Rep. Lamar Smith, R-Texas, is a flat-out 100 percent global warming denier. He has made that very clear, writing embarrassingly wrong op-eds for the Wall Street Journal and engaging in Orwellian claims about climate science and politics. It’s clear he’s not a huge fan of politically independent science in general; for example he wants to gut peer-review in the National Science Foundation’s choices on what research to fund (instead, only allowing those that are politically approved).
The current crop of GOP Congress members is maniacally fixated on stopping any science that doesn’t march along with their ideology and will do almost anything to stop it.
That’s why I am not at all surprised that Smith—who is the chairman of the House Committee on Science, Space, and Technology, mind you—would go on a fishing expedition. He subpoenaed Kathryn Sullivan, the administrator of the National Oceanic and Atmospheric Administration, asking for a sweeping amount of information, including all documents and communications from NOAA employees about how they use global temperature datasets, including satellite data, and more.
This subpoena smells a lot more like politically motivated strong-arm tactics than an actual attempt at oversight. Rep. Eddie Bernice Johnson, D-Texas, thinks so, too, which is why she sent a scathing letter to Smith, accusing him of using his power as chairman to “harass and second guess our nation’s preeminent research scientists,” and that he’s creating a “baseless conflict.”
She further questions the ability of him or his staff to properly analyze the data he’s asking the NOAA for, saying, “There’s certainly not enough scientific expertise on your staff or on the Member rolls to reanalyze the scientific data you have been provided.”
Ouch. She’s right. It’s clear that Smith doesn’t understand, willfully or otherwise, even the most basic ideas about global warming; he still claims global temperatures haven’t risen since 1998, for example, sticking to a “pause” in warming that we know, and have known for some time, doesn’t exist.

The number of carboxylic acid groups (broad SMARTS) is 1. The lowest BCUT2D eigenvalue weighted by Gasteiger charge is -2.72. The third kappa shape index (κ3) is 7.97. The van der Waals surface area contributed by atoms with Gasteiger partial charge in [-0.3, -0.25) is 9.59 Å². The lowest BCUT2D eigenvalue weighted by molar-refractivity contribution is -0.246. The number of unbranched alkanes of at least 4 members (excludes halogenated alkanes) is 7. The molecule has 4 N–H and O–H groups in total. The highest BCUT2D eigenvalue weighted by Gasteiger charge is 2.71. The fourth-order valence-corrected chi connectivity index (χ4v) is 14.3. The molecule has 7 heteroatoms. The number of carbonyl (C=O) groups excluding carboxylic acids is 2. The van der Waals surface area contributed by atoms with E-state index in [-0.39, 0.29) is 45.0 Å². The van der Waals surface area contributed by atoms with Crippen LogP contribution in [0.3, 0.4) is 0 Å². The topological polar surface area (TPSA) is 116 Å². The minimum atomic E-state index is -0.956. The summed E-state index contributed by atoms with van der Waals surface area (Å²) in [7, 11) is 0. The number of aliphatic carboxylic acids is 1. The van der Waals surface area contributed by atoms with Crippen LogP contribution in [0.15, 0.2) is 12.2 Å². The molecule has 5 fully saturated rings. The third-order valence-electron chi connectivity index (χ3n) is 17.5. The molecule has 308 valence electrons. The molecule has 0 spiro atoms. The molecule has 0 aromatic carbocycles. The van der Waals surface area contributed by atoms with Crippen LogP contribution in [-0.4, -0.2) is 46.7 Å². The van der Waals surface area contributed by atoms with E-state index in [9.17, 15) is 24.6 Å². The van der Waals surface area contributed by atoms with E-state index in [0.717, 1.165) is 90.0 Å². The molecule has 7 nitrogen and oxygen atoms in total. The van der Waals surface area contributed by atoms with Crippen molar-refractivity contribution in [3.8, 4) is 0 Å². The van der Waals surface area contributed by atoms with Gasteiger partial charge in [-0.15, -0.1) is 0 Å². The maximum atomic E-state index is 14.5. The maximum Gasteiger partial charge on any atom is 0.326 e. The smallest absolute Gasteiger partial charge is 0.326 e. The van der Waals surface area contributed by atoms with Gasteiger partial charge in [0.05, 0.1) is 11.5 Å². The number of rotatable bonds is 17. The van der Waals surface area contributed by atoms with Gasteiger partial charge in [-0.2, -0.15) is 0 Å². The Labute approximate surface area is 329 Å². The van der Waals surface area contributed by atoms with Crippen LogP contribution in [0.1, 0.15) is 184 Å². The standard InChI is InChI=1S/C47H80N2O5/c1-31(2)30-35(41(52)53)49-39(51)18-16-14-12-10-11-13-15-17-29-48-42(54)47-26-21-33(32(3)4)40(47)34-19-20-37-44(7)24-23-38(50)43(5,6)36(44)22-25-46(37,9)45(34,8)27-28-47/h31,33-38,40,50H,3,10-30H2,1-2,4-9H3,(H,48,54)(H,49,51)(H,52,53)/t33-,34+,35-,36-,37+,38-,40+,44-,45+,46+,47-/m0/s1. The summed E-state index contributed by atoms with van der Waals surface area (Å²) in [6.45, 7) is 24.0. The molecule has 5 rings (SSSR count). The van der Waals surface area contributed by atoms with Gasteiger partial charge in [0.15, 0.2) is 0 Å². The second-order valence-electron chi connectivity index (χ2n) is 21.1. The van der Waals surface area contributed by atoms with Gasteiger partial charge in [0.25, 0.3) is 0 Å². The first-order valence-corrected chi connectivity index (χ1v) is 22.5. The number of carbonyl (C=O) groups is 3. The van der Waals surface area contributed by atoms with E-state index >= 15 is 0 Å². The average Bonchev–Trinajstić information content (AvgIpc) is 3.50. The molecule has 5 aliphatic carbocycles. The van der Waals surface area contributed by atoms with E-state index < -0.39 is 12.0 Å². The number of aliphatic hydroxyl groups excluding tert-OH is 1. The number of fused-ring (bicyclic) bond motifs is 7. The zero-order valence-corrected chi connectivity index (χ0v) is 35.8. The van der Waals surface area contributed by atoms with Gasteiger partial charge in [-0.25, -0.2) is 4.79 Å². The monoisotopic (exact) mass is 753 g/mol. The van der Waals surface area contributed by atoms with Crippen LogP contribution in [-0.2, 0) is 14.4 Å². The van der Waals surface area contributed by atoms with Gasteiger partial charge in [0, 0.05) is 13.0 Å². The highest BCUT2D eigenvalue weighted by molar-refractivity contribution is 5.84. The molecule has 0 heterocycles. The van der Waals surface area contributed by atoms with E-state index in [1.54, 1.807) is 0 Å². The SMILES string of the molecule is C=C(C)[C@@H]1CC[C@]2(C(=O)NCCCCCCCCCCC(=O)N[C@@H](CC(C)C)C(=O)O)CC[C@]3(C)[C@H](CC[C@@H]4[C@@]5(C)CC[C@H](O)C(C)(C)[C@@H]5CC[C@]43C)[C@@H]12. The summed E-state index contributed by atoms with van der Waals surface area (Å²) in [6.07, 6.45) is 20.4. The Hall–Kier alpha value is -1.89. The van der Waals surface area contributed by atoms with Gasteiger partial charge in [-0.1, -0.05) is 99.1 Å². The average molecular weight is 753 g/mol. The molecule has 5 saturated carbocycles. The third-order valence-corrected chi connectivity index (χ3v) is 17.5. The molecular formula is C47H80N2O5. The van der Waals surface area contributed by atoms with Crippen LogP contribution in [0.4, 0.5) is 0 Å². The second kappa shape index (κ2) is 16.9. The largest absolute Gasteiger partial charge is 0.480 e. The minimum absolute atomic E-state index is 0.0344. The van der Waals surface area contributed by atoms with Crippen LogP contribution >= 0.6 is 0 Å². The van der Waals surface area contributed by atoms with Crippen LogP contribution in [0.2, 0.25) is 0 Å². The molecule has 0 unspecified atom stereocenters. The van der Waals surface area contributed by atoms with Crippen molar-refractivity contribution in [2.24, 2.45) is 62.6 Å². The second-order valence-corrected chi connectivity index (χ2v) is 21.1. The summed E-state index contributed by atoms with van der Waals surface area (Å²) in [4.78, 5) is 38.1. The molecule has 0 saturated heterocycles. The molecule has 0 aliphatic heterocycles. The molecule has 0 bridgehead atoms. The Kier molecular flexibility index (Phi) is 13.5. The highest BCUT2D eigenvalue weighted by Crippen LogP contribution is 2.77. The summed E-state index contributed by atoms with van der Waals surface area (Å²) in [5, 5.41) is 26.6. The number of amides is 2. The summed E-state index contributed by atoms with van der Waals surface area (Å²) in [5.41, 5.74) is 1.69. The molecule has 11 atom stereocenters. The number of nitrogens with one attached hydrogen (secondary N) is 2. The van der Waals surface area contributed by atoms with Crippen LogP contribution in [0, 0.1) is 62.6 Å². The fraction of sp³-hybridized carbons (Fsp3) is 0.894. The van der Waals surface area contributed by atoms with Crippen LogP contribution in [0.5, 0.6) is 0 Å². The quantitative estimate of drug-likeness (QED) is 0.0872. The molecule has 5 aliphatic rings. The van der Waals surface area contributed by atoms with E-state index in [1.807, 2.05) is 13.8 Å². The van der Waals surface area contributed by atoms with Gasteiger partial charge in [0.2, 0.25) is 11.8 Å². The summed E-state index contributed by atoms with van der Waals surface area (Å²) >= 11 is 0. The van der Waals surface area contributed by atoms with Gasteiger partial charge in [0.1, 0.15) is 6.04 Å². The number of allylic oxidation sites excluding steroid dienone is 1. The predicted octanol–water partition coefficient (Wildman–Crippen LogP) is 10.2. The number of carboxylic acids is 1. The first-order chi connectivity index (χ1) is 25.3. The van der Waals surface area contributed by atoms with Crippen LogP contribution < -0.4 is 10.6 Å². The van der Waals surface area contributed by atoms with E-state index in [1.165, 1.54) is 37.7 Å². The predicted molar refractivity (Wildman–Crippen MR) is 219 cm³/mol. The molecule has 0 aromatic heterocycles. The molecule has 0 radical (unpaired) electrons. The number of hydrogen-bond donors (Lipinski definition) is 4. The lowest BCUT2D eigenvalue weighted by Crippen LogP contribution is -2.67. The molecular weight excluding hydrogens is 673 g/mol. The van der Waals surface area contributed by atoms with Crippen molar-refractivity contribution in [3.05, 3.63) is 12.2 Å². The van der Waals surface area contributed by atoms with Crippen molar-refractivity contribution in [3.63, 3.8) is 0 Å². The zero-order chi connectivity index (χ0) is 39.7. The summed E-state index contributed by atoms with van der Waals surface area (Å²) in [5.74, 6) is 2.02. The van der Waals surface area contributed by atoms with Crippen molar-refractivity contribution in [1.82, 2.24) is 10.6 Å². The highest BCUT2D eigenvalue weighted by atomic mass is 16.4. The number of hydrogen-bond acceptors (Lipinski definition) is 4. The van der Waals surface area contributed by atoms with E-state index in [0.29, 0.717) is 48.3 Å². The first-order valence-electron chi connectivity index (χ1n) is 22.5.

It sounds far more like Smith is doing whatever he can to unearth anything global warming deniers can use to sow more doubt. It reminds me strongly of “Climategate,” when climate scientists’ emails were stolen, then taken hugely out of context by deniers to make it sound like they were up to nefarious purposes. That whole thing wound up being total baloney, and the scientists involved were completely exonerated of wrongdoing. Multiple times.
Smith’s abuse of power can be seen in other ways, too. Recently, a scientist named Jagadish Shukla penned a letter to the White House asking that fossil fuel companies be investigated under anti-racketeering laws for funding disinformation campaigns about global warming (a campaign we know they did and have continued to do).
Smith’s response? He has called for an investigation into a nonprofit energy research group headed by Shukla. Seriously. Huh.
I’m sure it’s a coincidence that oil and gas companies have given well over $600k in donations to Smith’s election campaigns over the years.
This sort of political threatening is appalling, and harkens back to the days of Joseph McCarthy.
And, to be honest, I personally think it’s worse than that. We have an entire faction of Congress that rejects science and wants to substitute it with its own version. This idea has been tried. In the 20th century, the Soviet Union embraced the crackpot biological ideas of Trofim Lysenko, who rejected the idea of evolution by natural selection. They and other countries based their agricultural system on this pseudoscience, and the results were devastating. Lysenkoism led in part to worsening the Great Chinese Famine, where 30 million people died.
The parallels here are striking. We have an overwhelming consensus of climatologists all over the world agreeing that the planet is warming up and that humans are at fault, while a small but powerful group of politicians, ideologically motivated, are working to suppress that science and replace it with nonsense. The consequences are not minor and relegated to some distant, fuzzy future; they are now and they are global.
I am not a single issue voter, not by a long shot. But science isn’t a single issue. Its implications cover global warming, health care (especially women’s health care), space exploration, personal privacy, technology, immigration (for example, the engineering of building a border wall), job creation, and much, much more. All of these are major issues in the upcoming election.
Your vote counts. These politicians thrive on apathy, and their biggest fear is a population that actually turns up to vote. We cannot allow these few zealots to continue this attack on science and reality. It’s long past time we showed them the door.